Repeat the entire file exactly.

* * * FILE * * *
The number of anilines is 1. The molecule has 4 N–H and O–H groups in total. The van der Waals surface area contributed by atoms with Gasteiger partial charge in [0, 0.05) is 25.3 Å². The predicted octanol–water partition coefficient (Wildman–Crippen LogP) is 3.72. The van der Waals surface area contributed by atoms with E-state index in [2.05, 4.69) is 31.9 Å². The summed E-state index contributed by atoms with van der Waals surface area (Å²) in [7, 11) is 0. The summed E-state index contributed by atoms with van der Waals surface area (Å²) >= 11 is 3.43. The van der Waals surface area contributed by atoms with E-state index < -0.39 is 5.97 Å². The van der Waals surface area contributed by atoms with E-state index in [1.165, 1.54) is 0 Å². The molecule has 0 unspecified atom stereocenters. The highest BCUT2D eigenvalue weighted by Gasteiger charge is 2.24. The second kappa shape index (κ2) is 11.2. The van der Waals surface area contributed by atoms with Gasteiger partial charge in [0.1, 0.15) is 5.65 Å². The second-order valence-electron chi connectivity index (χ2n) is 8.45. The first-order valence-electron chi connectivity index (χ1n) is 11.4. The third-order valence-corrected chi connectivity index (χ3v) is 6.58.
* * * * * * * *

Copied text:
The number of anilines is 1. The molecule has 4 N–H and O–H groups in total. The van der Waals surface area contributed by atoms with Gasteiger partial charge in [0, 0.05) is 25.3 Å². The predicted octanol–water partition coefficient (Wildman–Crippen LogP) is 3.72. The van der Waals surface area contributed by atoms with E-state index in [2.05, 4.69) is 31.9 Å². The summed E-state index contributed by atoms with van der Waals surface area (Å²) in [7, 11) is 0. The summed E-state index contributed by atoms with van der Waals surface area (Å²) >= 11 is 3.43. The van der Waals surface area contributed by atoms with E-state index < -0.39 is 5.97 Å². The van der Waals surface area contributed by atoms with E-state index in [1.165, 1.54) is 0 Å². The molecule has 0 unspecified atom stereocenters. The highest BCUT2D eigenvalue weighted by Gasteiger charge is 2.24. The second kappa shape index (κ2) is 11.2. The van der Waals surface area contributed by atoms with Gasteiger partial charge in [0.1, 0.15) is 5.65 Å². The second-order valence-electron chi connectivity index (χ2n) is 8.45. The first-order valence-electron chi connectivity index (χ1n) is 11.4. The third-order valence-corrected chi connectivity index (χ3v) is 6.58.